The second chamber contained a cult image of Amun,[60][34][62] and was flanked either side by a chapel.[66] The north chapel was carved with reliefs depicting the gods of the Heliopolitan Ennead and the south chapel with the corresponding Theban Ennead. The enthroned gods each carried a was-sceptre and an ankh. Presiding over the delegations, Atum and Montu occupied the end walls.[67] The third chamber contained a statue around which the 'Daily Ritual' was also performed. It was originally believed to have been constructed a millennium after the original temple, under Ptolemy VIII Euergetes, giving it the name 'the Ptolemaic Sanctuary'. The discovery of reliefs depicting Hatshepsut evidence the construction to her reign instead.[68] The Egyptologist Dieter Arnold speculates that it might have hosted a granite false door.[34]

Solar cult court[edit]

Massive limestone altar and staircase
Altar of the solar cult complex

The solar cult is accessed from the courtyard through a vestibule occupied by three columns in the north side of the upper terrace courtyard.[45][56] The doorjamb of the entrance is embellished with the figures of Hatshepsut, Ra-Horakhty (Horus) and Amun.[62] The reliefs in the vestibule contain images of Thutmose I and Thutmose III.[32] The vestibule opens to the main court which hosts a grand altar open to the sky and accessed from a staircase in the court's west.[56][45][58] There are two niches present in the court in the south and west wall, the former shows Ra-Horakhty presenting an ankh to Hatshepsut and the latter contains a relief of Hatshepsut as a priest of her own cult.[45] Attached to the court was a chapel[e] which contained representations of Hatshepsut's family.[30] In these, Thutmose I and his mother, Seniseneb, are depicted giving offerings to Anubis, while Hatshepsut and Ahmose are depicted giving offerings to Amun-Re.[32]

Mortuary cult complex[edit]

Situated in the south of the courtyard was the mortuary cult complex.[36] Accessed through a vestibule adorned with three columns are two offering halls oriented on an east–west axis.[70][32] The northern hall is dedicated to Thutmose I; the southern hall is dedicated to Hatshepsut.[70] Hatshepsut's offering-hall emulated those found in the mortuary temples of the Old and Middle Kingdom pyramid complexes. It measured 13.25 m (43.5 ft) deep by 5.25 m (17.2 ft) wide and had an vaulted ceiling 6.35 m (20.8 ft) high.[36] Consequently, it was the largest chamber in the entire temple.[71] Thutmose I's offering-hall was decidedly smaller, measuring 5.36 m (17.6 ft) deep by 2.65 m (8.7 ft) wide.[72] Both halls contained red granite false doors, scenes of animal-sacrifice, offerings and offering-bearers, priests performing rituals, and the owner of the chapel seated before a table receiving those offerings.[32] Scenes from the offering-hall are direct copies of those present in the Pyramid of Pepi II, from the end of the Sixth Dynasty.[71]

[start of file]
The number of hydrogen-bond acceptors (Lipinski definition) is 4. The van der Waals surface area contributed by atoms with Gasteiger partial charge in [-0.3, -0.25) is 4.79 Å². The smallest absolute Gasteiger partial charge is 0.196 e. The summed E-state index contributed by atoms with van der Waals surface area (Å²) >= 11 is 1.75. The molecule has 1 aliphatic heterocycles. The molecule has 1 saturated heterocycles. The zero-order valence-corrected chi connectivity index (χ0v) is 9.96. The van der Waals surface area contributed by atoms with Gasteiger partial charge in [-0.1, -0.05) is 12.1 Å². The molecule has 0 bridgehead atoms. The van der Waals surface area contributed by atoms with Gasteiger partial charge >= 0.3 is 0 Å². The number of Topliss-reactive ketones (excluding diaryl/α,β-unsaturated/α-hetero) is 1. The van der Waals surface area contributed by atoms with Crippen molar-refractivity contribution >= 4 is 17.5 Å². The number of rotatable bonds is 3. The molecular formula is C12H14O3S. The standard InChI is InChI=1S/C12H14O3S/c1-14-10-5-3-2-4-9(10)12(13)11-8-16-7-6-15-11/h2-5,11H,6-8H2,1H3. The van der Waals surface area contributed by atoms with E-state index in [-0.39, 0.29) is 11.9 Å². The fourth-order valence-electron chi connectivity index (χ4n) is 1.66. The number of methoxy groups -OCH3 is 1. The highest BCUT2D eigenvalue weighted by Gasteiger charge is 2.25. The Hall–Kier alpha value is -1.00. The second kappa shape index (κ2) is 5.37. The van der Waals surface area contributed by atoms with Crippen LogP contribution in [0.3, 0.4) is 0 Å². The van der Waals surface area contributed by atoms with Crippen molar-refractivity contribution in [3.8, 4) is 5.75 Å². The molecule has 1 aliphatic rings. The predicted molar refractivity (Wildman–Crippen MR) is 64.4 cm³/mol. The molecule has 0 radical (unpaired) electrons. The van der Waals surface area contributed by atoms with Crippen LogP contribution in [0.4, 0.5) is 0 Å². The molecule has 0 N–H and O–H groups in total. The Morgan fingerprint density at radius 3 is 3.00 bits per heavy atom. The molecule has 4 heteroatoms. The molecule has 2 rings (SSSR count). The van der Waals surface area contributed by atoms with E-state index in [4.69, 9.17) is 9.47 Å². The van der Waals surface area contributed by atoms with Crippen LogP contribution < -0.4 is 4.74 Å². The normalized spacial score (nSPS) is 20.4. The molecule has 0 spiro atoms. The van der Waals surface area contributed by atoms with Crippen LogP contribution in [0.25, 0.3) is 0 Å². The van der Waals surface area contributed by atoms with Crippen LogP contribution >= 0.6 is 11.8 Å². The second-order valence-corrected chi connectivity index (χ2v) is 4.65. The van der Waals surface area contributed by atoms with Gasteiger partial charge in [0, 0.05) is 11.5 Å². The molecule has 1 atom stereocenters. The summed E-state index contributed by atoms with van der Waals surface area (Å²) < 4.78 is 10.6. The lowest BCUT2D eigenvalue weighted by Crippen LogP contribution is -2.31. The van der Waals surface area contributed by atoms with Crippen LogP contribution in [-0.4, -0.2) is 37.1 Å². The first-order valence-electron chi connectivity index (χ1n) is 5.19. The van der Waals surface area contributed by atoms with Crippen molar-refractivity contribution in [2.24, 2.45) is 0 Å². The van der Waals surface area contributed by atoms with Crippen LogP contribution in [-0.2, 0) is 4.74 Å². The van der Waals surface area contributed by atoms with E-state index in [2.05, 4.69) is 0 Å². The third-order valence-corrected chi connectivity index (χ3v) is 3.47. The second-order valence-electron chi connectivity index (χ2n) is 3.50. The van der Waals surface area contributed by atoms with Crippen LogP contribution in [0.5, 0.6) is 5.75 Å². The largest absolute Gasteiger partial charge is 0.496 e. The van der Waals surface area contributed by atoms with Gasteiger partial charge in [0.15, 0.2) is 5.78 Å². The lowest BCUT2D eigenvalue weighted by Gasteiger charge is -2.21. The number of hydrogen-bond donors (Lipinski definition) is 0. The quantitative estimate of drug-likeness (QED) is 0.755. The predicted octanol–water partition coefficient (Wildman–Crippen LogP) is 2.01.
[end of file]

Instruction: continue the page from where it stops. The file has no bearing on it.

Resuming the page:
Foundation deposits[edit]

Prior to its construction, the 'stretching of the cord' otherwise known as the 'foundation ritual' was performed.[73][44] The ritual is depicted in detail on the south portico of the lower terrace. The ceremony opens before the goddess Seshat, it follows Hatshepsut and her ka scattering besen grains before she offers her temple to Amun-Re. The next scene has been lost, it preceded the closing scene of the 'Great Offering' to Amun-Re-Kamutef.[44][74] During the ceremony, the consecration of foundation deposits would take place,[44] a practice that started as early as the Third Dynasty of Egypt at the Pyramid of Djoser.[73] There are sixteen known foundation deposits at Hatshepsut's temple, that generally outline its perimeter, and a further three at the valley temple.[75] Broadly, pottery, votives, food and ritual offerings, tools, scarabs and seal amulets were deposited into the prepared holes.[73][76] The titles of Hatshepsut, Thutmose III, and Neferure are incised into some of these items, as are images and names of gods.[73]


Mortuary complex[edit]

A large stone wall with a closed entrance and two rows of two columns preceding it
Entrance to the mortuary cult complex flanked by columns and the coronation ritual

It has been suggested that Hatshepsut's tomb in the Valley of the Kings, KV20, was meant to be an element of the mortuary complex at Deir el-Bahari.[80] The arrangement of the temple and tomb bear a spatial resemblance to the pyramid complexes of the Old Kingdom,[81][82] which comprised five central elements: valley temple, causeway, mortuary temple, main pyramid, and cult pyramid.[83][84] Hatshepsut's temple complex included the valley temple, causeway, and mortuary temple. Her tomb was built into the massif of the same cliffs as the temple, beneath the dominating peak of El Qurn (489 m (1,604 ft) AMSL[11]) that caps her tomb, in a sense, like the pyramid capped the tomb of an Old Kingdom pharaoh.[85]

Further, her tomb lies in-line with the offering hall of the mortuary cult complex.[86] There is another analogous relationship, that between the mortuary temple and Karnak and that of the pyramids and Heliopolis.[87] Though KV20 is recognized as the tomb of Hatshepsut, there is dispute over who commissioned its initial construction. Two competing hypotheses suggest that the tomb was built originally during the reign of either Thutmose I or Thutmose II and that Hatshepsut had the tomb altered later with an additional chamber for her own burial.[80]